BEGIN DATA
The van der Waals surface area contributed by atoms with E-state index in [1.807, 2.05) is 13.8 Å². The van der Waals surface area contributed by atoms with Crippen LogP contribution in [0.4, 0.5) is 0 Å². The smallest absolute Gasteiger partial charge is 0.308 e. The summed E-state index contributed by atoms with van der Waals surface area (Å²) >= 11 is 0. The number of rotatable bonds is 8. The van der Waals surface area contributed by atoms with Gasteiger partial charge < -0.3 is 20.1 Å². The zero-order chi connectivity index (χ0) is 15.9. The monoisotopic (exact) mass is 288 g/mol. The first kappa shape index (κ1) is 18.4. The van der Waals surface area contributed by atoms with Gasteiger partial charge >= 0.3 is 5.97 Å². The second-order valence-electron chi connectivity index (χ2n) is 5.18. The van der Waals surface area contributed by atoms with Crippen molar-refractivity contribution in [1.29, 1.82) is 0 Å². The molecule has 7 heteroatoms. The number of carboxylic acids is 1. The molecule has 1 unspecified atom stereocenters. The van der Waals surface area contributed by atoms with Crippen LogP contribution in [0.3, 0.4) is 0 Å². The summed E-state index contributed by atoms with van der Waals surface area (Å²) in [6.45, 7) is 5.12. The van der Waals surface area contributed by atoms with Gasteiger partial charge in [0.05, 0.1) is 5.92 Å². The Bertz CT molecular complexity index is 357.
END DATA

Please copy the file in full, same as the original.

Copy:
The van der Waals surface area contributed by atoms with E-state index in [1.807, 2.05) is 13.8 Å². The van der Waals surface area contributed by atoms with Crippen LogP contribution in [0.4, 0.5) is 0 Å². The smallest absolute Gasteiger partial charge is 0.308 e. The summed E-state index contributed by atoms with van der Waals surface area (Å²) >= 11 is 0. The number of rotatable bonds is 8. The van der Waals surface area contributed by atoms with Gasteiger partial charge < -0.3 is 20.1 Å². The zero-order chi connectivity index (χ0) is 15.9. The monoisotopic (exact) mass is 288 g/mol. The first kappa shape index (κ1) is 18.4. The van der Waals surface area contributed by atoms with Gasteiger partial charge >= 0.3 is 5.97 Å². The second-order valence-electron chi connectivity index (χ2n) is 5.18. The van der Waals surface area contributed by atoms with Crippen molar-refractivity contribution in [1.29, 1.82) is 0 Å². The molecule has 7 heteroatoms. The number of carboxylic acids is 1. The molecule has 1 unspecified atom stereocenters. The van der Waals surface area contributed by atoms with Crippen LogP contribution in [0.3, 0.4) is 0 Å². The summed E-state index contributed by atoms with van der Waals surface area (Å²) in [6.45, 7) is 5.12. The van der Waals surface area contributed by atoms with Gasteiger partial charge in [0.05, 0.1) is 5.92 Å². The Bertz CT molecular complexity index is 357.